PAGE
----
The shoe is on the other foot, and now we’re kicking down

2019-11-13T15:37:40+00:00 November 14th, 2019|Categories: Opinion, Politics, Print|Tags: , , , , , , , |

It sounds like a rude sort of phrase but ‘pulling a Peter’ is about to enter the lexicon of Irish politics. Haven’t you heard it yet?

It’s Irish for finding a handy target, preferably an ethnic minority, then accusing it of criminality and in turn blaming it for all our economic ills, in order to win votes. 

While it’s a staple of the Trumpian approach, Peter Casey was the first politician in recent Irish history to try it. Didn’t really work for him, despite the best efforts of keyboard warriors who say things like “ded rIGHT PetrR get out of r cUNTRY luck after r own,” but never actually bother to get out and vote.

And now it’s the turn of Noel Grealish, a Galway TD whose other claim to fame is that he was the last leader of the Progressive Democrats. The crown crafted for more illustrious heads fitted poorly and the party wound up in 2009. So if a certain cohort is looking for leadership material, well… they haven’t found it.

The recent controversies around emergency accommodation for asylum seekers who, like everyone else, are falling foul of Fine Gael’s failure to build houses, have shined a light on a corner of Irish society that up to now, was pretty quiet.

All the people who are extremely concerned about the dire conditions in which asylum seekers are living had been fairly quiet up to now, but luckily they have come out just in time to prevent them moving to the places they live. And their bravery has ensured that those 13 vulnerable women who were due to move to Achill, as well as families who were supposed to go and live in Ballinamore, will now remain in the overcrowded Balseskin centre, or moving, often nightly, between hotels & B&Bs, for the foreseeable future. 

It turns out that this distinguished collection of human rights campaigners are also experts in international trade and economics, and disparities in the balance of payments are their next target.


Well, it does and it doesn’t. 

While some of the people campaigning against emergency accommodation centres in poorly serviced rural areas have a point to make (some of these areas, like Macroom in County Cork, don’t even have a GP taking on new patients, not to mind sufficient public transport and schools), it’s indisputable that there is a massive racial element to their pronouncements. 

Vox pops in towns expecting direct provision centres focusing on the supposed danger presented to local women and children from asylum centres have shown that, no matter what the well presented campaign spokespersons are saying, someone, somewhere is spreading dangerous lies and stoking fears that are unquestionably bound up in racism. 

And now that the Pandora’s Box of racism has been opened up and it’s suddenly started being ok to say things that are not ok, it all starts flooding out.


Noel Grealish’s statement – for it was not really a question – during Leader’s Questions in the Dail on Tuesday evening focused on remittances from Ireland being sent to other countries. He listed the amounts sent to different countries from which our immigrants originate. They include France and the UK but, for some reason I can’t possibly begin to imagine, the country Grealish chose to focus on was Nigeria. 

Citing World Bank figures, which are based on an estimate extrapolated from GDP (a figure which is widely understood not to be useful in the Irish context due to the number of paper companies filing accounts here), he claimed Nigerians here had sent €3.54 billion abroad over the past eight years and went on to insinuate that this ‘astronomical’ amount of money must have been the proceeds of crime.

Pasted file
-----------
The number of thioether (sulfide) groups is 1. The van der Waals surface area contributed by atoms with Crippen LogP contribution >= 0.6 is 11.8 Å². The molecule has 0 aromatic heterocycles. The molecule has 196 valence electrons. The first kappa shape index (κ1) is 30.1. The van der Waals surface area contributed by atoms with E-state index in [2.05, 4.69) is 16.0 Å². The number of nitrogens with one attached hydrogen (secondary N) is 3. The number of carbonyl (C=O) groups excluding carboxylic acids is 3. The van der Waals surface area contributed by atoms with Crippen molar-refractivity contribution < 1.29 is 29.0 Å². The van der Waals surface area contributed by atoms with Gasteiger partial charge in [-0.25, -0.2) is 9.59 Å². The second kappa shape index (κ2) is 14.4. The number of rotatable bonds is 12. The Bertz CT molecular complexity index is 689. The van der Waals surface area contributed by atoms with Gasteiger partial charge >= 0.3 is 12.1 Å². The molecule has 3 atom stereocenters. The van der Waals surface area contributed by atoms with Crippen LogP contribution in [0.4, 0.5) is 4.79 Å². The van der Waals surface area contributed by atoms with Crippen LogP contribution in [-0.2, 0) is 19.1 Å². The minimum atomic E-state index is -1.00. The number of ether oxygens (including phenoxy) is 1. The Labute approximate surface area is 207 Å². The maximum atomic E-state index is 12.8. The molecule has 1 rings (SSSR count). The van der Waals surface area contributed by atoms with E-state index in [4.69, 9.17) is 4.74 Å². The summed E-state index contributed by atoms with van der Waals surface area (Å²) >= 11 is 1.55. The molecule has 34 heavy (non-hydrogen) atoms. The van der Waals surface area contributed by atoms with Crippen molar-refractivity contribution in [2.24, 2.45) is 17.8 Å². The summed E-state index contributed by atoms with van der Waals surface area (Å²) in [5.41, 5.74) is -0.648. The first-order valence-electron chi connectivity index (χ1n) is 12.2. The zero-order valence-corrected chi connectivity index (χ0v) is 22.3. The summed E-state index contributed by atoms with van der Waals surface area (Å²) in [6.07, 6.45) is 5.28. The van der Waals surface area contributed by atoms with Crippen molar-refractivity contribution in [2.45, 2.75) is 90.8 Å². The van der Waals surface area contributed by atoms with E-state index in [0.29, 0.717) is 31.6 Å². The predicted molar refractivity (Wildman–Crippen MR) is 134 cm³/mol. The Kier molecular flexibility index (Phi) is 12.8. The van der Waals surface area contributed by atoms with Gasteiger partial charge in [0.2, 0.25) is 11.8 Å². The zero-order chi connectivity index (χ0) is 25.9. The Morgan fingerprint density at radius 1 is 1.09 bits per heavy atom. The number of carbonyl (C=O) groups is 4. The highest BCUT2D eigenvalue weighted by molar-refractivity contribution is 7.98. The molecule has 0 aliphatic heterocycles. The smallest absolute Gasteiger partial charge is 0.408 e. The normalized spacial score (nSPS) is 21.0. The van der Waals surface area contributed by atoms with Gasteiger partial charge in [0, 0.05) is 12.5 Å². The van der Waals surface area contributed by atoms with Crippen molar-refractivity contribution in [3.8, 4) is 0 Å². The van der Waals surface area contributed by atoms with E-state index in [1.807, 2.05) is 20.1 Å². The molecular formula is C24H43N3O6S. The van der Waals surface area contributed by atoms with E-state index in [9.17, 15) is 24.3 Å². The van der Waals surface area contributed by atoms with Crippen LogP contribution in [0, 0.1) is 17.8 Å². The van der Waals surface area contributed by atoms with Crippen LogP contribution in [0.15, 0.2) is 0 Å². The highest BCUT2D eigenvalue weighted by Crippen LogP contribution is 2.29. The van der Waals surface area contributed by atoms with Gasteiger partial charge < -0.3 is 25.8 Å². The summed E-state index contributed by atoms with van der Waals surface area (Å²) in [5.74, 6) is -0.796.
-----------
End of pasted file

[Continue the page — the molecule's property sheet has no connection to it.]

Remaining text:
What has emerged since is that our own figures for remittances to Nigeria – compiled by the CSO and Eurostat – are closer to €16 million per annum or about €950 for every Nigerian citizen in Ireland. Economist Gerard Brady spent much of Wednesday patiently explaining how these figures differ on Twitter. 

The Dail record shows that Grealish was given these figures in a written response last month. Instead of using them, he chose to use a vastly inflated estimate from the World Bank, for maximum shock value.


Instead of looking at, for example, the huge remittances between Ireland and Switzerland (where many Irish corporates or individuals are legally based to cut down on the tax they pay in Ireland), and asking why Ireland is missing out on that tax, Grealish has adopted the Trumpian strategy of kicking down. 

Why bother kicking millionaires when you can kick the doctor in your local hospital who is sending money home to educate their brothers and sisters, or the cleaner in your local nursing home keeping her elderly mother fed from a distance?


For most of our history we have been a country of outward migration, welcomed in some places but belittled and mistrusted in others. 

Ironically, Noel Grealish’s biography on his own website tells a typical West of Ireland emigration story. 

Like so many in the West of Ireland, many of the Grealish family had to emigrate in search of work — at one point there were seven of them abroad, and currently Noel has three siblings living in Boston and one each in Copenhagen, Chicago and Nebraska.”

The shoe is on the other foot now. And we are using it to kick the ladder out from under us. 

While this country is experiencing problems, we are a wealthy developed country with a far higher quality of life than almost anywhere else on earth. That means we are a place where people should be welcome to come and improve their lot. While we are under pressure, notably in housing and health, the irony is that bringing in more people is part of the solution, not the problem. But you won’t hear that from Grealish or his racist supporters. 


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